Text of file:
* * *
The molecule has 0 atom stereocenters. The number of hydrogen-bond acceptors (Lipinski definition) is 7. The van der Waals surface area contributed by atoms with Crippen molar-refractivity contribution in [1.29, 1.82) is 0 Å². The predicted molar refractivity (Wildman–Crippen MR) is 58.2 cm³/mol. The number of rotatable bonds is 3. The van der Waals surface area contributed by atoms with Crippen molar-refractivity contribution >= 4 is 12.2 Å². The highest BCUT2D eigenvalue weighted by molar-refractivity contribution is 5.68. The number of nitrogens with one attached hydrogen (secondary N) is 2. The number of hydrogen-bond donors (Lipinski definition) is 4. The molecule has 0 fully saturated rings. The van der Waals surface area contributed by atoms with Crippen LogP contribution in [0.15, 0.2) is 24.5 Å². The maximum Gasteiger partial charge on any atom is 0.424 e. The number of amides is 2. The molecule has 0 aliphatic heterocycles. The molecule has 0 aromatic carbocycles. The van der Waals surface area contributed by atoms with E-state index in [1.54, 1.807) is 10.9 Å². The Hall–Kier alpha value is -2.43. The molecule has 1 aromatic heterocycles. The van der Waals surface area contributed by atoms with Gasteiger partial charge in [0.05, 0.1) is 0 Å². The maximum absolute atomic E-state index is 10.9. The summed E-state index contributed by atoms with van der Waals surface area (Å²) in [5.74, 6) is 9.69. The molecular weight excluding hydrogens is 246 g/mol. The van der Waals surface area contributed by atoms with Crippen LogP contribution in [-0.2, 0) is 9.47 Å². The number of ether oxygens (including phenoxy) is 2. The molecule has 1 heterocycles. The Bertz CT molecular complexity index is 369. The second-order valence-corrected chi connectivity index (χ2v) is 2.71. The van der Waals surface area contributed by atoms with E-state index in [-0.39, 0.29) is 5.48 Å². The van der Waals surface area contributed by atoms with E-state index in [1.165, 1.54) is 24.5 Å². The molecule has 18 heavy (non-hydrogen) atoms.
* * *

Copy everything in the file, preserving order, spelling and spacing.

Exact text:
The molecule has 0 atom stereocenters. The number of hydrogen-bond acceptors (Lipinski definition) is 7. The van der Waals surface area contributed by atoms with Crippen molar-refractivity contribution in [1.29, 1.82) is 0 Å². The predicted molar refractivity (Wildman–Crippen MR) is 58.2 cm³/mol. The number of rotatable bonds is 3. The van der Waals surface area contributed by atoms with Crippen molar-refractivity contribution >= 4 is 12.2 Å². The highest BCUT2D eigenvalue weighted by molar-refractivity contribution is 5.68. The number of nitrogens with one attached hydrogen (secondary N) is 2. The number of hydrogen-bond donors (Lipinski definition) is 4. The molecule has 0 fully saturated rings. The van der Waals surface area contributed by atoms with Crippen LogP contribution in [0.15, 0.2) is 24.5 Å². The maximum Gasteiger partial charge on any atom is 0.424 e. The number of amides is 2. The molecule has 0 aliphatic heterocycles. The molecule has 0 aromatic carbocycles. The van der Waals surface area contributed by atoms with E-state index in [1.54, 1.807) is 10.9 Å². The Hall–Kier alpha value is -2.43. The molecule has 1 aromatic heterocycles. The van der Waals surface area contributed by atoms with Gasteiger partial charge in [0.05, 0.1) is 0 Å². The maximum absolute atomic E-state index is 10.9. The summed E-state index contributed by atoms with van der Waals surface area (Å²) in [5.74, 6) is 9.69. The molecular weight excluding hydrogens is 246 g/mol. The van der Waals surface area contributed by atoms with Crippen LogP contribution in [-0.2, 0) is 9.47 Å². The number of ether oxygens (including phenoxy) is 2. The molecule has 1 heterocycles. The Bertz CT molecular complexity index is 369. The second-order valence-corrected chi connectivity index (χ2v) is 2.71. The van der Waals surface area contributed by atoms with E-state index in [-0.39, 0.29) is 5.48 Å². The van der Waals surface area contributed by atoms with E-state index in [1.165, 1.54) is 24.5 Å². The molecule has 18 heavy (non-hydrogen) atoms.